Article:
Mexico’s Biggest Private Oil Find Will Be Operated by State-Owned Pemex
(Bloomberg) -- Mexico’s energy ministry has designated Petroleos Mexicanos as the operator of the country’s largest oil discovery by private companies, in the latest sign of the government’s nationalist approach to the energy industry.
The Zama field, discovered in 2017 by a private consortium led by Talos Energy Inc., will be operated by the state-owned producer, according to a statement by Talos on Monday. The resolution ends a long-standing conflict between Pemex, as the state company is known, and the Houston-based producer over the field in Mexico’s Campeche Bay, which contains as many as one billion barrels of oil equivalent.
Talos said it was “very disappointed” with the decision and will explore “legal and strategic options” regarding Zama. The company added that the energy ministry had informed Talos of its “sudden” decision only three days after the driller received a letter directly from Pemex arguing for operatorship. Talos shares fell more than 8% on Tuesday after the announcement.
The dispute over Zama has been dragging on for years after it was discovered that the field shared the same reservoir as one belonging to Pemex. Many have viewed it as a bellwether for Mexico’s energy industry, potentially setting a precedent for the state oil behemoth to lay claim to other private companies’ discoveries in the country.
In 2018, the two parties signed a preliminary agreement to share information and undertake a unification of the joint area.
In May, Talos announced that Pemex had the majority share of Zama, with 50.4%, citing a study commissioned by both parties. Talos had initially said that the Houston-based company and its partners held a 59.6% stake in the shared reservoir, based on an independent study by Netherland, Sewell & Associates last year. Talos’s partners in the consortium are Wintershall DEA and Premier Oil Plc.
The decision to rescind Talos’s operatorship of Zama is indicative of the new reality for international and private oil companies under the government of President Andres Manuel Lopez Obrador. His government has sought to roll back the 2013-2014 energy reforms that opened Mexico to private drilling, and wants to return much of the energy sector to Pemex. One of his first moves as president was to suspend new crude auctions, which had lured the world’s biggest oil companies to Mexico.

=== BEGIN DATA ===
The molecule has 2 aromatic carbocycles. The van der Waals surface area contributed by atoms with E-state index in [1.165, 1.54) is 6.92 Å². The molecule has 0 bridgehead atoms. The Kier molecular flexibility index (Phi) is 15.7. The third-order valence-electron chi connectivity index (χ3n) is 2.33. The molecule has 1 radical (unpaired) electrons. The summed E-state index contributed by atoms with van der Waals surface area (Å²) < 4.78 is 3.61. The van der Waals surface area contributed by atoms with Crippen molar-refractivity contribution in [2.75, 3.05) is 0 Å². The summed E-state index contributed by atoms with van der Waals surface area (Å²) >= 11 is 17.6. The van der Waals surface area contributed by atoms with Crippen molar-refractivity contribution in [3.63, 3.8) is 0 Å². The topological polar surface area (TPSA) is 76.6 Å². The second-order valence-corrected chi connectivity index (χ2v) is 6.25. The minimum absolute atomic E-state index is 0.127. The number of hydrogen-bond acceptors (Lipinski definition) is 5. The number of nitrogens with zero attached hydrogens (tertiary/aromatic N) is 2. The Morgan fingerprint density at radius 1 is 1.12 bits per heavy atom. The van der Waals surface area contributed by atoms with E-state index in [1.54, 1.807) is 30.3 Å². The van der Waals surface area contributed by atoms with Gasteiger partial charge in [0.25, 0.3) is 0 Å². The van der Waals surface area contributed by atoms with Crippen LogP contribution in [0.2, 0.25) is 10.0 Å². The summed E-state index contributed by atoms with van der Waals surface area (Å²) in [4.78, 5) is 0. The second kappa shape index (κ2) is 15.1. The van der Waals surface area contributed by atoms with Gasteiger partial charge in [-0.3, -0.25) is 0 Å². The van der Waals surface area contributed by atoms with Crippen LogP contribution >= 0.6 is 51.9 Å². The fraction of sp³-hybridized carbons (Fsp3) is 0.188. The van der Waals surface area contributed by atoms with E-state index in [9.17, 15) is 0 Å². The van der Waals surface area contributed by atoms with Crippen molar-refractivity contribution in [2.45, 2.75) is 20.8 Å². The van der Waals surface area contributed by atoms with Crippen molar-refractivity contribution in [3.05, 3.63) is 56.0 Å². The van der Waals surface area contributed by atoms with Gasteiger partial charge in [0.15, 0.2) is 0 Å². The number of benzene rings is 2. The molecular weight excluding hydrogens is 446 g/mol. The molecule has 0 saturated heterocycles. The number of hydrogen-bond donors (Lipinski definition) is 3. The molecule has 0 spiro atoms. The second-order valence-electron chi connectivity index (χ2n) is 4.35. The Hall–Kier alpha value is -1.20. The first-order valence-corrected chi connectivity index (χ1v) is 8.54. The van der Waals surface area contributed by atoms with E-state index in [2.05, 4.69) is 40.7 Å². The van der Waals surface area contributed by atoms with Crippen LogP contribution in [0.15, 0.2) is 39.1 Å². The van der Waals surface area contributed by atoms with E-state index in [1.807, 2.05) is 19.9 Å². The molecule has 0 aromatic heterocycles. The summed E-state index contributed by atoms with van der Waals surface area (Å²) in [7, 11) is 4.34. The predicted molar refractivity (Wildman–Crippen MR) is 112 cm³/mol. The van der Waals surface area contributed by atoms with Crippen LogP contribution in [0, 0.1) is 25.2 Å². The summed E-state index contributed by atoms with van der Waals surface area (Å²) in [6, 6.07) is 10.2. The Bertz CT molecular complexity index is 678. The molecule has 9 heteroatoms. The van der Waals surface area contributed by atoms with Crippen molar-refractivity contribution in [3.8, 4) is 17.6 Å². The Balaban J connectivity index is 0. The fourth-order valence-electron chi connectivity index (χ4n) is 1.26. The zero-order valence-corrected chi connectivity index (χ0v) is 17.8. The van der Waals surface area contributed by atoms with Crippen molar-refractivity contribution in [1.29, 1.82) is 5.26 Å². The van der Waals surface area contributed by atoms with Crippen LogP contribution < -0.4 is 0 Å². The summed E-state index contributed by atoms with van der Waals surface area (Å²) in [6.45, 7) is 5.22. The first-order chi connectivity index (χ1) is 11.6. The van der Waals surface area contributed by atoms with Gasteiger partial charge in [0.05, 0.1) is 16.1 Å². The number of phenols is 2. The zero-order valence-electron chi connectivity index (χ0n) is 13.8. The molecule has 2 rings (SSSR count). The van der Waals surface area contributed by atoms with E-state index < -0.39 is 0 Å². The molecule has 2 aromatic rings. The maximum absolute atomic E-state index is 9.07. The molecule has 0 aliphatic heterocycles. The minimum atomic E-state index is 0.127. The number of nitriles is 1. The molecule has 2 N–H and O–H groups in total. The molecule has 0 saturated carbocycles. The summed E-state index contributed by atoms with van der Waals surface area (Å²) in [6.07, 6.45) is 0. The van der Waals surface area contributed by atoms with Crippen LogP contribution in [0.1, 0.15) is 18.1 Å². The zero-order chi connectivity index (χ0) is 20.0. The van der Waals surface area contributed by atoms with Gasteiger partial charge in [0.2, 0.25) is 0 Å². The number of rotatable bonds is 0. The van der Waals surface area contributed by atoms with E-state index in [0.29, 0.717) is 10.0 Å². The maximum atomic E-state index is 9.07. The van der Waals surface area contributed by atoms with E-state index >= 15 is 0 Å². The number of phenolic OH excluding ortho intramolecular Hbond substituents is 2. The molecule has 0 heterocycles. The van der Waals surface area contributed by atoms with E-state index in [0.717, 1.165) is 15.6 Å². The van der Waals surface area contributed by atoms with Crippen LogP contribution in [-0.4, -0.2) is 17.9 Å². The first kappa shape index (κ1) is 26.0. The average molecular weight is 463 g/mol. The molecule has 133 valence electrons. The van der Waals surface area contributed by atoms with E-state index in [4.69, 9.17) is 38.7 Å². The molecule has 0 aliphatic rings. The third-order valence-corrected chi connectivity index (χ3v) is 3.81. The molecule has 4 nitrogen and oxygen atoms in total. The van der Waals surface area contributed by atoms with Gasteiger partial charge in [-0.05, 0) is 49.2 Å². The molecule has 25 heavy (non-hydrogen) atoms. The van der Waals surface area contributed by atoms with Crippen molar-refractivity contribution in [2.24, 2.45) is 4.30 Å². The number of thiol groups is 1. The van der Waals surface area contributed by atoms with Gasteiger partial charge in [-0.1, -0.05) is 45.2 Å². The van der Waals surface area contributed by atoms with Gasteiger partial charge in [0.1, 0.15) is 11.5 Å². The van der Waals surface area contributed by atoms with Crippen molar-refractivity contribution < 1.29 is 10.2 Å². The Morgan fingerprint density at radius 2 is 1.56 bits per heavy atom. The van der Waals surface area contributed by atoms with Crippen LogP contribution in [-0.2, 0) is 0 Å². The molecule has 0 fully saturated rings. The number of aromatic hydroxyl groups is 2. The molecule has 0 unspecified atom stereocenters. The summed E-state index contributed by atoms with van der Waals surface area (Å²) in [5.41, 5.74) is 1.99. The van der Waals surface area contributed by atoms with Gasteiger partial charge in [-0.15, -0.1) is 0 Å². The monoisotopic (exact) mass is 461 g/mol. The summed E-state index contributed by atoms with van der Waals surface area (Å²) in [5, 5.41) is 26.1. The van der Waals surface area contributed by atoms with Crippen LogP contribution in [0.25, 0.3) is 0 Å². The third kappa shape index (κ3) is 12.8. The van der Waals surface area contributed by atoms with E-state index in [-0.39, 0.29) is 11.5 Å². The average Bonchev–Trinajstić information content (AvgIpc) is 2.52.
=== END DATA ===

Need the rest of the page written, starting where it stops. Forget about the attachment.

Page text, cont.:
Major producers that once flocked to the country are now considering other options, and the decision to award Zama operations to Pemex will create more tension with the U.S. over the North American trade deal, said John Padilla, managing director of consultancy firm IPD Latin America.
“Everyone was waiting to see what would happen” with this decision, he said in a phone interview. “It will put increased pressure on the U.S. to become much more vocal. That’s precisely what many companies are going to take a look at.”
A further concern is whether Pemex has the resources and skills to operate the field, said Padilla.
So far, Talos has undertaken the full investment while Pemex has yet to drill a single well after it canceled plans to drill an appraisal well in June. And its safety record is under question following a fire near Pemex’s Ku-Maloob-Zaap offshore platform complex on Friday, sparked by a gas leak.
“It doesn’t make Mexico and Pemex look good,” Padilla said. “Following the accident of Ku, its only going to raise further questions of safety, but also their capability to manage a type of project in substantially deeper water than anything they’ve ever done, and a formation in which they’ve had no successful track record in.”
Spokespeople from Mexico’s energy ministry, Pemex and Talos didn’t respond to requests for comment.
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